Taken together, Dr Parvizi hoped that future studies will facilitate a move away from the use of expensive anticoagulants which ultimately have a huge economic impact. For example, he described how ‘in the US alone there are over one million joint replacement procedures undertaken per year so if 92% of those patients are receiving aspirin, the anticipated cost savings would run into hundreds of millions.’
Furthermore, there are a whole range of additional benefits to using aspirin including a reduction in the development of haematomas, infection risk, post-operative fever and subsequent clinical, fever work-up, less need for transfusions and a lower level of post-operative anaemia. He added that ‘the available data suggest that ‘aspirin is actually better than coumadin for the prevention of VTE.’ Ultimately, he suggested that ‘convenience, efficacy, safety and economic benefits of aspirin are just beyond dispute now and that, over time, there will be a shift towards the use of aspirin and intermittent compression devices instead of expensive anticoagulant medications.’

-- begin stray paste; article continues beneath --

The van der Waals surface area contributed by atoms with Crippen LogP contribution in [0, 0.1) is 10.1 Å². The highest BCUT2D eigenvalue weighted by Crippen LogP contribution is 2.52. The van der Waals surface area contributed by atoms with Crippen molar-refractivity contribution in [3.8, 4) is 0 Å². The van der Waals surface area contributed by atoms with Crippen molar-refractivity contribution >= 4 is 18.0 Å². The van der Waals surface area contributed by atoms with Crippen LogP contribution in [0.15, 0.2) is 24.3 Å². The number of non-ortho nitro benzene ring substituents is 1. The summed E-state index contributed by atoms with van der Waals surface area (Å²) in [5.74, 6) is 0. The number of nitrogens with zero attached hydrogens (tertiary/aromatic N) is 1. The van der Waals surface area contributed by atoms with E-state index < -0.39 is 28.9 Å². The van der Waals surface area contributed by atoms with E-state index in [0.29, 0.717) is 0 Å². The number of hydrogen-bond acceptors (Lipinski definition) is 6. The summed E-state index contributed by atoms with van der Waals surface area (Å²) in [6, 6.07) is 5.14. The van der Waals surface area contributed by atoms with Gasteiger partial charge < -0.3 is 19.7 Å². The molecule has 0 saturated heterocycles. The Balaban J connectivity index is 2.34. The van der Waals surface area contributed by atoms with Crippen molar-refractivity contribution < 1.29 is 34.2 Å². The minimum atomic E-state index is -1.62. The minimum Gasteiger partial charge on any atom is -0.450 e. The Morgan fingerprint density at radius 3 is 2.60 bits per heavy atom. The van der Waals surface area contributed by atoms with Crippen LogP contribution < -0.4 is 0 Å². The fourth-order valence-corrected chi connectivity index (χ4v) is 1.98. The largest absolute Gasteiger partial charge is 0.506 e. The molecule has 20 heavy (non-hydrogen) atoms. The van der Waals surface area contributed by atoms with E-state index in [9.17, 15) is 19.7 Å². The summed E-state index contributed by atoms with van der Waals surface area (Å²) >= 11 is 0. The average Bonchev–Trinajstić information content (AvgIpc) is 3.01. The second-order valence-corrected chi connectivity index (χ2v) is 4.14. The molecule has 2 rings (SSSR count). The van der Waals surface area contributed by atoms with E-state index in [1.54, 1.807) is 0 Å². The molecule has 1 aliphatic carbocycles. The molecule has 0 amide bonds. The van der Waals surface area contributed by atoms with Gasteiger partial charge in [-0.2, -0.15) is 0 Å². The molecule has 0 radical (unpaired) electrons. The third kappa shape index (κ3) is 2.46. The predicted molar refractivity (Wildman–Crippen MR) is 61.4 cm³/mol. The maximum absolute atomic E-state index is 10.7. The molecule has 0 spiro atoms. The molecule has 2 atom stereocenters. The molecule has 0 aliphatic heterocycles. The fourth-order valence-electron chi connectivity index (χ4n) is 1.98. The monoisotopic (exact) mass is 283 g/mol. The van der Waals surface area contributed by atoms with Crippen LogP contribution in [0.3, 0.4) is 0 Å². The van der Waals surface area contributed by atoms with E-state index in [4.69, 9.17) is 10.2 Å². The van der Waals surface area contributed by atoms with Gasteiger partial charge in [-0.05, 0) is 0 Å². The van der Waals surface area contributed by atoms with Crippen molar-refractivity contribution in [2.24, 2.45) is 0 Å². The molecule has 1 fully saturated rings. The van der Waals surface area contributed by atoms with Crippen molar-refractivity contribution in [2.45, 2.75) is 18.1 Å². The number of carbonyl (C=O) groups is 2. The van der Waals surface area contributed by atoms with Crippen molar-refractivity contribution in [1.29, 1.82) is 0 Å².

As for the next steps, Dr Parvizi says that the combination of the publication of the guideline in a prestigious orthopaedic journal (Journal of Bone and Joint Surgery) and future translations of the documents into numerous languages will allow effective dissemination of the work that was generated by over 500 experts.
The guidelines are being discussed at various conferences and have been endorsed by a number of professional organisations, publishing the guideline on their websites. Finally, Dr Parvizi believes that it is necessary that patients who require orthopaedic procedures should no longer fear the development of a blood clot and become better informed that the changes in surgical procedures and VTE management in recent years are designed to be safer and more convenient for them.